We’ve all been there – cash flow is suddenly limited, and you need to change your spending strategy – fast. Cut some corners with money saving tips that take the pain out of penny pinching.
Planning to leave your parents’ home? “Fleeing the nest” can be an exciting coming-of-age milestone – but it comes with bills, bills, and you guessed it, more bills. Whether you’re off to experience student housing or are a new grad looking to establish yourself, budgeting and saving skills are vital to becoming financially independent.
Looking to learn about money management? Need to sharpen your savings skills? We’ve put together your guide on the basics: read on to build your best budget, reduce debt and sock away those savings!
Looking to trade stocks on the go? There’s an app for that! Check out what’s to come in smartphone financial planning mobile technology.
Imagine – cutting cards and cash out of your life with a simple tap of your smartphone. While the “digital wallet” may seem a futuristic concept, technology is already offering consumers ways to streamline their everyday finances with their phones – and it’s just a matter of time before they revolutionize the point of purchase.
Wish you had a way to track your spending – and protect your savings – while on the go? With mobile technology, you can take your budget and expense tracking to another level – any time, any place. Use these apps as a guideline for what’s out there, and feel free to share your favourites in the comments section below.
Professional flippers will buy, fix and flip a property in 6 weeks – sometimes less. The fewer mortgage payments they have to make, the better. Thanks to the likes of HGTV, home renovation shows have the general population thinking that you can flip a home and make a profit at any time. Unfortunately, that’s just not true. There’s so much more to it than just buying a house, fixing it and flipping it.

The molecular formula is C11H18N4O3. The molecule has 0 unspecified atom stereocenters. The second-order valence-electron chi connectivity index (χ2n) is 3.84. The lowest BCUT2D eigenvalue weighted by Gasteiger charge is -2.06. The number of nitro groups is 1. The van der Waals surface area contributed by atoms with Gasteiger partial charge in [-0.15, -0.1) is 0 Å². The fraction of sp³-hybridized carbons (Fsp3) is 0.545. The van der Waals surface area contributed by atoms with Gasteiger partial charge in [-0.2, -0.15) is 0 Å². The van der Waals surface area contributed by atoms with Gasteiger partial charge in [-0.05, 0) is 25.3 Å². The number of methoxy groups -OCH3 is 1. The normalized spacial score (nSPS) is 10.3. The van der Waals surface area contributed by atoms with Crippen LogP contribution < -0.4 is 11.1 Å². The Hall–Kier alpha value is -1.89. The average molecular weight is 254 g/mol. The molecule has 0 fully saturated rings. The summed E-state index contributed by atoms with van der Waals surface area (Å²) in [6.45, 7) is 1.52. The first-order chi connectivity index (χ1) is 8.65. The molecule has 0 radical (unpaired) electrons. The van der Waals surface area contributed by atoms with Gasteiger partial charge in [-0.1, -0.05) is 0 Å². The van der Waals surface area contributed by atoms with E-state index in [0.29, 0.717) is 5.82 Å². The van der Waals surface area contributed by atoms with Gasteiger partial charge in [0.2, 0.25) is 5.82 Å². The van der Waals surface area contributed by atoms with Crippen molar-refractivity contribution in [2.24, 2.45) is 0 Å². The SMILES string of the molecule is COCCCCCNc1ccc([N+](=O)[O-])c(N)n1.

Experts will tell you your debt-to-income ratio is one of the best ways to gauge your financial position. The media often quotes the Bank of Canada saying Canadians are at dangerously high levels of debt at 153 per cent. But what does that mean? I’ve spent dinner parties arguing how to properly calculate debt to income ratios and how much is too much. There are many schools of thought on how to asses your financial health. Here are a few.
The holidays are over and 2011 is already history. Our news reporter extraordinaire, Rubina, catches up with shoppers to find out how Canadian consumers plan to save money in the new year.
I really don’t like tipping. No, I don’t mind giving extra money to those who work hard. But tipping puts the onus on you to decide how much to top someone up, and that puts a lot of pressure on you as a consumer to not make a mistake. Pretty much every time I slip an extra buck or two to a cab driver, the food delivery guy or my hairdresser, I worry I’m doing it wrong. So time to do some digging and find out what’s appropriate, especially this time of year when we’re doing a whole lot more travelling, shopping, eating out and getting ourselves coiffed.